4. Evaluative Metrics. Evaluative metrics are scores and indices that provide feedback to both the retailer and customer that an operation has been successful. It can be as simple as an as-applied map which documents a fertilizer application on a field. Or, it can be an economic calculator that reports the bottom line on a daily basis by keeping track of the costs against the expected revenue from a harvested crop. Evaluative metrics form the basis of the Field-to-Market Fieldprint calculator with its tracking of sustainable practices for land use, soil conservation, soil carbon, irrigation water use, energy, greenhouse gas emissions, and soon to be added water quality.
Besides providing a quantification of success, evaluative metrics can provide measures of efficiency and risk. Decisions, with their subsequent actions and materials, can be organized in terms of crop, soil, weather, and pests. Materials applied in the same way and in the same amounts but in different environmental settings can have different outcomes in terms of a final yield. Retailers who identify which practices and materials work best in producers’ local environmental conditions can contribute to the efficient management of their fields. As one begins to understand what combinations of decisions work or do not work for a particular field and crop, then evaluative metrics can be used to define risk. A set of practices that always result in very good yields (low risk) may be more favorable than using a set of practices that result in fair yields with an occasional high yield (high risk). Evaluative metrics require that good records be kept about the production practices and yields for each field. Furthermore, these records must use a consistent set of variables and observational protocols as part of the collection process. These records would be considered part of the “big data” feed used to asses farming operations.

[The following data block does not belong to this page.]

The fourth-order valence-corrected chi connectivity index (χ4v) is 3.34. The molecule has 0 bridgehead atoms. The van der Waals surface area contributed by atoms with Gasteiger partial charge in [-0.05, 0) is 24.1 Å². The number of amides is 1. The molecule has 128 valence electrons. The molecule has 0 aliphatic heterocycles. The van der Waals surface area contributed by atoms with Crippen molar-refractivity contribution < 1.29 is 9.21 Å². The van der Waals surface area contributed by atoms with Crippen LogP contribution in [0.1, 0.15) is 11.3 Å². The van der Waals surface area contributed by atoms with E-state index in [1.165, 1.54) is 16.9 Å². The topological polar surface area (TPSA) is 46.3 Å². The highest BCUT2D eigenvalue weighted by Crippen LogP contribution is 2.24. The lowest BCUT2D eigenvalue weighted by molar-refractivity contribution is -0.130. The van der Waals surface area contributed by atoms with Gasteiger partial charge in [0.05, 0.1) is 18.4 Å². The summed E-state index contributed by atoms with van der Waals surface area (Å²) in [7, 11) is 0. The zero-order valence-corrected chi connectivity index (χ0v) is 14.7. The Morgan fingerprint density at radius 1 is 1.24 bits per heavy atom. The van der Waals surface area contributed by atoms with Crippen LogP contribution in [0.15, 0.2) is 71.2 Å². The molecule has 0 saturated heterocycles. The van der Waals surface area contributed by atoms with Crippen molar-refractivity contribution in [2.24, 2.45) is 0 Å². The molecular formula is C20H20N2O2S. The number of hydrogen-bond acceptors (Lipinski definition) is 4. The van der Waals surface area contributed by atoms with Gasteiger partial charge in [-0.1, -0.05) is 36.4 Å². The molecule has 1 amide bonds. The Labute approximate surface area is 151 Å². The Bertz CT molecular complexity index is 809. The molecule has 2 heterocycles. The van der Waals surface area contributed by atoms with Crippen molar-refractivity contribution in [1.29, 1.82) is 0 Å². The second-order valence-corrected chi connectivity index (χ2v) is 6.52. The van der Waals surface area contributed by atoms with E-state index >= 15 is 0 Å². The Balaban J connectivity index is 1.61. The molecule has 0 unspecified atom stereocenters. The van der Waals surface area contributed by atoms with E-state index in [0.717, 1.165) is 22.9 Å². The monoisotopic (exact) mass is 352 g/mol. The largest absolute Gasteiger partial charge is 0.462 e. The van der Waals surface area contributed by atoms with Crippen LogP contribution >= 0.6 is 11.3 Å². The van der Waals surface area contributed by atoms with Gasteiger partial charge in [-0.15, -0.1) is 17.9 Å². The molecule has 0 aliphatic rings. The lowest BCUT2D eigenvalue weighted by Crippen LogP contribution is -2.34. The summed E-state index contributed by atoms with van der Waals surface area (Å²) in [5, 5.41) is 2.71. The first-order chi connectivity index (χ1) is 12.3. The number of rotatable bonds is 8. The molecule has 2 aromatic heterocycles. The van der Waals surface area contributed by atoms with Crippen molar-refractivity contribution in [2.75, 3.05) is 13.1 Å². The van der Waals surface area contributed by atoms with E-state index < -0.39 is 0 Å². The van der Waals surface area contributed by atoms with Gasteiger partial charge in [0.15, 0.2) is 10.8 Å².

5. Market Feedback. Market feedback can be in two forms: quantity and quality. Market prices fluctuate based on the real or perceived quantities of produce available for purchase in the marketplace. It is the traditional supply and demand. If there is less produce for purchase, prices go up. If there is more produce, prices go down. Retailers have always been aware of the importance of quantity. However, quality is a little trickier to track. Like a fine wine, it is the combination of the choice of variety, soil, weather and practices. While many times, the quality of a crop is a function of weather, understanding the impact of seed, soil, and practices can give a producer an edge in the marketplace. More oil or protein in beans can translate into more dollars.
Market feedback can help define the end goal for a set of production practices. If the goal is higher protein in a crop, then special attention would be paid to those materials and practices and environmental conditions that meet this goal. As discussed in an earlier topic, evaluative metrics would come in to play to ensure that day-to-day decisions follow a production plan that would realize high-protein yields. Savvy retailers have long realized that while the market is the end point in production, it is the starting point in planning. In a world of better informed buyers, market feedback needs to be front and center for everyone involved in production.